If this stops even one man hitting his wife, that is enough for me
Published 15/05/2014 | 02:30
ON THE radio yesterday morning I spoke to a man whose son was attacked in Mullingar some years ago.
His name was Andrew Dolan and his dad, Joe, spoke with enormous dignity and admirable restraint about the horror of losing a son and having to go through the Irish judicial system while trying to remain both calm and sane.
I asked Joe what he wanted done, and he said he needed people like me to raise a voice for people like him, his family and for Andrew's generation.
I'm not a politician, but what little sway I have should be used as much as possible to raise awareness about Andrew's story and his family's dignified desire to stop senseless violence.
Within an hour, I was joined on the programme by Chris – who had been listening to Tuesday's show on 2fm where I had discussed an advertising campaign being run by the Dublin Rape Crisis Centre and Women's Aid.
Here was a man who admitted that 20 years ago, he regularly beat up his wife. I asked him how it felt to look at a woman he loved, cowering on the kitchen floor, looking up and asking him to stop.
I heard an explanation insofar as one can be given, but there are times in a broadcaster's time on the air when polite discourse simply doesn't apply.
I found myself becoming a little agitated but persisted in trying to get inside the mind of a man that beats up a woman.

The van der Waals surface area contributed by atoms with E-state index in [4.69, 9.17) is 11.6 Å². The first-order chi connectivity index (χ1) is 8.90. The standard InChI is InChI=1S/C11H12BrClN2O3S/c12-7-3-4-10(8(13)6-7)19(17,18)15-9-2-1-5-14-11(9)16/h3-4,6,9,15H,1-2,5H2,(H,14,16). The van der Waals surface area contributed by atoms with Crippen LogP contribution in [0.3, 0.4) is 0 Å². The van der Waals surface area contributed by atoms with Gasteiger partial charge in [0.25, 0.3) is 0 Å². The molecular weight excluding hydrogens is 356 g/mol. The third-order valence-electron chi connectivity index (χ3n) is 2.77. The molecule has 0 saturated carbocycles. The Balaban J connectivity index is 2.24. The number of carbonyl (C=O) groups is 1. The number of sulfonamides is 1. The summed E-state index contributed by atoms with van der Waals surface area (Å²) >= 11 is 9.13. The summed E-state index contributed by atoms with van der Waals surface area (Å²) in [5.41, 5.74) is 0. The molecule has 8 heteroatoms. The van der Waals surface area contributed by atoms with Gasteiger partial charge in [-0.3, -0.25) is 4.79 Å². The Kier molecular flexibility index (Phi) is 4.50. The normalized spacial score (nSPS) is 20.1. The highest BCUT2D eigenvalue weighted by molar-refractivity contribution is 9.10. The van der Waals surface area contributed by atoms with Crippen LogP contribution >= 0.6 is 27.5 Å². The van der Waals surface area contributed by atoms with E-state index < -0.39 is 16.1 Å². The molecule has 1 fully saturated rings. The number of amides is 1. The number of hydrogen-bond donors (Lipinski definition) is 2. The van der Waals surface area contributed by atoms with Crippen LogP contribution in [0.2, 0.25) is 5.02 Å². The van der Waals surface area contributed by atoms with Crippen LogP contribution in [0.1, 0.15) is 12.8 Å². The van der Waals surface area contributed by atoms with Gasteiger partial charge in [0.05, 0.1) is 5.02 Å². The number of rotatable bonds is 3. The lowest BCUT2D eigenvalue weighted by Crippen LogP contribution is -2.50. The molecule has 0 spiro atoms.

Chris explained that he beat his wife so badly once that she ended up in hospital and despite a court appearance and trial (he was found guilty) he kept beating her.
At this point, I suggested that if he did this to any of the women in my life, I would go to his house and break both his legs.
It was a figure of speech but it came from the heart, the kind of thing I'd say in the pub. I realise violence should not beget violence but I don't regret what I said for a moment.
Having been a small part of a campaign called 'Man Up' some time ago, I met some of the women who are at the receiving end of domestic violence.
It sickened me to hear the stories of women who no longer lived in homes but in regimes. That cannot be acceptable.
While there are men who are also in abusive relationships, men need to take a lead. We live in a country that spent too long covering up too many crimes against children and against women.
I'm not sure what conversation was started yesterday but if awareness has been raised, if one man stops beating his wife, and if one woman has the courage to get help as a result, well that's a start and a start is good enough for me.